Bus Stop Classics: Flxible VistaLiner (VL) 100, Hi-Level, and FlxLiner – The Last Ones From Loudonville

Flxible is mostly remembered for its classic Clipper models of the 1950’s, but it also built some other well-regarded intercity coaches.  Starting in 1954 through 1969, Flx manufactured and marketed three intercity coaches – all fairly similar except for the style of their roofs…

Introduced in 1954, The VistaLiner (VL) 100 was Flxible’s answer to General Motors then new PD 4501 “Scenicruiser”.  The VistaLiner was also a “deck and a half” split-level design, with eight seats on the lower level, and thirty-one in the upper rear portion.  Flx decided to keep the bus’ length at thirty-five feet – well short of the PD 4501’s forty-feet.  This was both an advantage and a handicap – since it was shorter and lighter, it could use an existing Cummins JT-600 diesel that provided limited, but adequate power.  As Paul outlined in his excellent PD 4501 article, GM did not have a diesel engine powerful enough for the heavy Scenicruiser.  The compromise was to use two GM 4-71 diesels in tandem coupled together hydraulically – which proved extremely troublesome.  On the other hand, the VistaLiner’s passenger capacity was thirty-nine, while the PD 4501 could typically carry forty-five, but could be configured to hold up to forty-nine.

Continental Trailways was a prime customer and ordered 126 – they came equipped with BF Goodrich’s “Torsilastic” rear torsion bar suspension, later a staple on Eagle coaches, which gave an extremely smooth ride.  One could imagine Greyhound executives wishing they had made a different choice, given the headaches they experienced with the Scenicruiser powerpack – which they were forced to live with until they were all re-engined with the new GM 8V-71 engine in 1961.

Flxible was noted for its specialty models – one of the first large manufacturers to customize a coach to meet a customer’s specific requests.  One such customer was Elvis Aaron Presley – whose first touring bus was a VL 100.

The front of this bus always appealed to me – something about the unadorned front, with the headlights way down in the bumper.  The rear, however, was much different – I’m not sure what effect the Flx designers were striving for here with these three wrap-around bars – it seems overly fussy.  Maybe one of the first “Brougham” attempts…

In the mid-1950’s, the company produced an artist rendering of a 40 foot “AstraLiner” coach for Trailways, but Flx wanted Trailways to fund all the development and tooling costs, which Trailways was unable to do.  That company then turned its attention to Germany’s Kassborher coaches.  Flx would never produce a 40 ft intercity model.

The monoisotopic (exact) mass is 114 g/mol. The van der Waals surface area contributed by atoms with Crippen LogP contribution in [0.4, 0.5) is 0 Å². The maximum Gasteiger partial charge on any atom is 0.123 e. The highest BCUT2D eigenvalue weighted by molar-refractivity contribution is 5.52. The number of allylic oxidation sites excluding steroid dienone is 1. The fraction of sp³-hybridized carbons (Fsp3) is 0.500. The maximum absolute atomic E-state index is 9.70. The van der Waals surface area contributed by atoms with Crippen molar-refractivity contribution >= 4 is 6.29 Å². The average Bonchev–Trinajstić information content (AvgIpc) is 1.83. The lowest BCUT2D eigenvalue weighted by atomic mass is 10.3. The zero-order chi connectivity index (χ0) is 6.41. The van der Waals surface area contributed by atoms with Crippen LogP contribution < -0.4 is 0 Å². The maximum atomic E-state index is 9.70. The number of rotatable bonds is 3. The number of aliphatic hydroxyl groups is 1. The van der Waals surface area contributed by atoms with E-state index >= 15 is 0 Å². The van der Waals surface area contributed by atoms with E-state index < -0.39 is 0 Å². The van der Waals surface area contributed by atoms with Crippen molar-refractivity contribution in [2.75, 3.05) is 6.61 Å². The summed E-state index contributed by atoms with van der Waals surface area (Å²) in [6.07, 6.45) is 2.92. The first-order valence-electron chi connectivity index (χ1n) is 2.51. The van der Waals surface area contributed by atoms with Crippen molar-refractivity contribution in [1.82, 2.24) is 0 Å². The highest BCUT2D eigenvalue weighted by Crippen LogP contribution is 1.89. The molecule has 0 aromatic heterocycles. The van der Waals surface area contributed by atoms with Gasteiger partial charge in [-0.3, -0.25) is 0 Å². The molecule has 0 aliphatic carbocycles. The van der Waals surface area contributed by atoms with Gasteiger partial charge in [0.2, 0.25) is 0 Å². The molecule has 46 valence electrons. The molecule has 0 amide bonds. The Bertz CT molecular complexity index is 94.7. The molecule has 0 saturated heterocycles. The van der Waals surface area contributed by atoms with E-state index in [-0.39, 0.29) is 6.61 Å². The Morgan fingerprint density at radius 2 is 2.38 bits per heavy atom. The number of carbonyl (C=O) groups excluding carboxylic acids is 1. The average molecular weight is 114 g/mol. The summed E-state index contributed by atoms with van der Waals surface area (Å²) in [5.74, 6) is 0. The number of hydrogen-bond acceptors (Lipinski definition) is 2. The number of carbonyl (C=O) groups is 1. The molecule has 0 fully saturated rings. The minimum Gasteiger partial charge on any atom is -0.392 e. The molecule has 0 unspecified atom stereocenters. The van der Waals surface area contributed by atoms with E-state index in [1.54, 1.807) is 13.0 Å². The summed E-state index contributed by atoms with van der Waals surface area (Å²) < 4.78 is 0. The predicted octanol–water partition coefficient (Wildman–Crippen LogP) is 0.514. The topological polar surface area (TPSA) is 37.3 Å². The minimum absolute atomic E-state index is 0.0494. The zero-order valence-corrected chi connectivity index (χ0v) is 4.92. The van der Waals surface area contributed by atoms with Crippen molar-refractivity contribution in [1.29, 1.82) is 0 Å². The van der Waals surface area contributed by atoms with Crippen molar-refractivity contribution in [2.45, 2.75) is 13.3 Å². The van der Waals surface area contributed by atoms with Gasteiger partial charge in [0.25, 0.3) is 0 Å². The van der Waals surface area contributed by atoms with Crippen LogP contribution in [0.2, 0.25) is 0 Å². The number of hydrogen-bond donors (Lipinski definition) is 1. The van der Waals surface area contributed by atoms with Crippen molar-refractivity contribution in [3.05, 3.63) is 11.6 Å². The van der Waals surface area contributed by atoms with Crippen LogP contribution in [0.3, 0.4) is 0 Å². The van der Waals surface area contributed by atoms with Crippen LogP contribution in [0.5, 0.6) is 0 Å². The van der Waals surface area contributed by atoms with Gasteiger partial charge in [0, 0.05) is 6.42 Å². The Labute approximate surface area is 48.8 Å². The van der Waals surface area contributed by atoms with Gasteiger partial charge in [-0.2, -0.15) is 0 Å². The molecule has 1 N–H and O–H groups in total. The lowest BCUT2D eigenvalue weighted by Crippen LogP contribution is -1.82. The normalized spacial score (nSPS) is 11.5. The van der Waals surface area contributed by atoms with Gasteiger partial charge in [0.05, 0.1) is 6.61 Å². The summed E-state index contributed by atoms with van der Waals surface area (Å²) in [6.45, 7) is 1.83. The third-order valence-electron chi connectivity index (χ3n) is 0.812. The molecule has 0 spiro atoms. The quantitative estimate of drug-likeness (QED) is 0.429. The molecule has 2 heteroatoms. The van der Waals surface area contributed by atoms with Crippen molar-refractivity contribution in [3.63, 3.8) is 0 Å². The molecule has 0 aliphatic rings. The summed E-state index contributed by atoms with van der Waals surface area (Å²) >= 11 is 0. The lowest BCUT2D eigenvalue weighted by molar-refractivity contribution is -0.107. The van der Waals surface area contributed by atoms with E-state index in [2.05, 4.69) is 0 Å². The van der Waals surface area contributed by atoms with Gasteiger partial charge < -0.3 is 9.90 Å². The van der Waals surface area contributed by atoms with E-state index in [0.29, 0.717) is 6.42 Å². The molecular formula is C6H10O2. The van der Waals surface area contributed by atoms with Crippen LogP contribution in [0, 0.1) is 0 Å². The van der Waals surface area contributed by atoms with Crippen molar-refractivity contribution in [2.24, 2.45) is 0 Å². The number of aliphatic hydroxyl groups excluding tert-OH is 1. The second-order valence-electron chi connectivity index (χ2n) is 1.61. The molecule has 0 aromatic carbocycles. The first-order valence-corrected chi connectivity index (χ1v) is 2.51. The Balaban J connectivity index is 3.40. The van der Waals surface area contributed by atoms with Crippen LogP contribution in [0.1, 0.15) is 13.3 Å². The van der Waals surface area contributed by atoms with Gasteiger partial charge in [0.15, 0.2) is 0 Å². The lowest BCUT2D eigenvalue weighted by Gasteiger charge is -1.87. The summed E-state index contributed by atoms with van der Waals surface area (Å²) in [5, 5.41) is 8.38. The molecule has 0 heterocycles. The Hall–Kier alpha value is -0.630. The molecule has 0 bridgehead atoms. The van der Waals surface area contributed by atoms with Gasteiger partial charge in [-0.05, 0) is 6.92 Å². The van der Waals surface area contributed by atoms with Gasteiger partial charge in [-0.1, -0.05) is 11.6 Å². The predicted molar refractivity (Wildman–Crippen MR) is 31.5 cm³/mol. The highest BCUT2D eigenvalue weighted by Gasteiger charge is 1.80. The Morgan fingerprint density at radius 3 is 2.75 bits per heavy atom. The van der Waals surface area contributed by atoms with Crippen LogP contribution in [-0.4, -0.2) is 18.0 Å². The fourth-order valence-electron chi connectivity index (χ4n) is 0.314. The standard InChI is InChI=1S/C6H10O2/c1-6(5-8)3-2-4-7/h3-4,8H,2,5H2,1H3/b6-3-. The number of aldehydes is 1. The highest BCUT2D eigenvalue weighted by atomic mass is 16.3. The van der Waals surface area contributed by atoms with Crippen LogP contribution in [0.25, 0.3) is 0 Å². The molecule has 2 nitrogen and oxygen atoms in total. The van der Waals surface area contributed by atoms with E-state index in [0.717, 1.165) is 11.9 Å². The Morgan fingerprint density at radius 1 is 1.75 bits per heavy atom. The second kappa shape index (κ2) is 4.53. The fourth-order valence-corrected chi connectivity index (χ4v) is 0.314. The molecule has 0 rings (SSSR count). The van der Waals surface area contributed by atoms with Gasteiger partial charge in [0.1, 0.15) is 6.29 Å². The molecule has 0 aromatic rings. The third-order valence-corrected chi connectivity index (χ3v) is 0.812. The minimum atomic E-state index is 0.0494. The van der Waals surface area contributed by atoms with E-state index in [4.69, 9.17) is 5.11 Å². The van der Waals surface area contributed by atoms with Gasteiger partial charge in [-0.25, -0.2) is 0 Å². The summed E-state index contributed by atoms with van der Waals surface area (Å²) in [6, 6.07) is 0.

Operators continued to demand more storage space, so in 1959, Flx brought out the “Hi-Level”, which moved the roof forward to within three feet of the windshield.

Passenger capacity remained the same, but all seating was now elevated above the driver, allowing for more storage.  In addition, as this was one year after the government won its anti-trust case against GM, the Hi-Level added the more fuel efficient GM 6-71 to its powertrain options.

In 1963, the Hi-Level was re-named the FlxLiner, and the stepped roof was removed – the windshield was extended up and the roof was now flat from front to back.  Interestingly, MCI and Eagle wouldn’t make these changes until 10 years later, and GM would keep its stepped roof 4107/4903 “Buffalo” model until leaving the intercity market in 1980.  Engines were now GM’s more compact and powerful 6 or 8V-71.

L-R; Clipper, VistaLiner, Hi-Level, and FlxLiner

The FlxLiner was produced through 1969, but by then sales had fallen – as mentioned above, Flx did not develop a forty foot intercity model, while its other three competitors did – and in the bus business more seats means more revenue.  Additionally, Greyhound was committed to an all MCI fleet, and Trailways was doing the same with Eagle.  Flxible and GM were left to battle over the smaller operators.  Flxible had for several years at that point allowed the Mexican firm DINA to license-produce the FlxLiner, and in 1969, it sold DINA the rest of the factory tooling.  No more Flx intercity buses would come out of the factory at Loudonville Ohio.

But as our DINA post highlighted, the FlxLiner, with the new name “Olympico”, would go on to have a long second life south of the border.

And like the Clipper, these Flxible models continue to have a devoted following in the recreational/motor home market.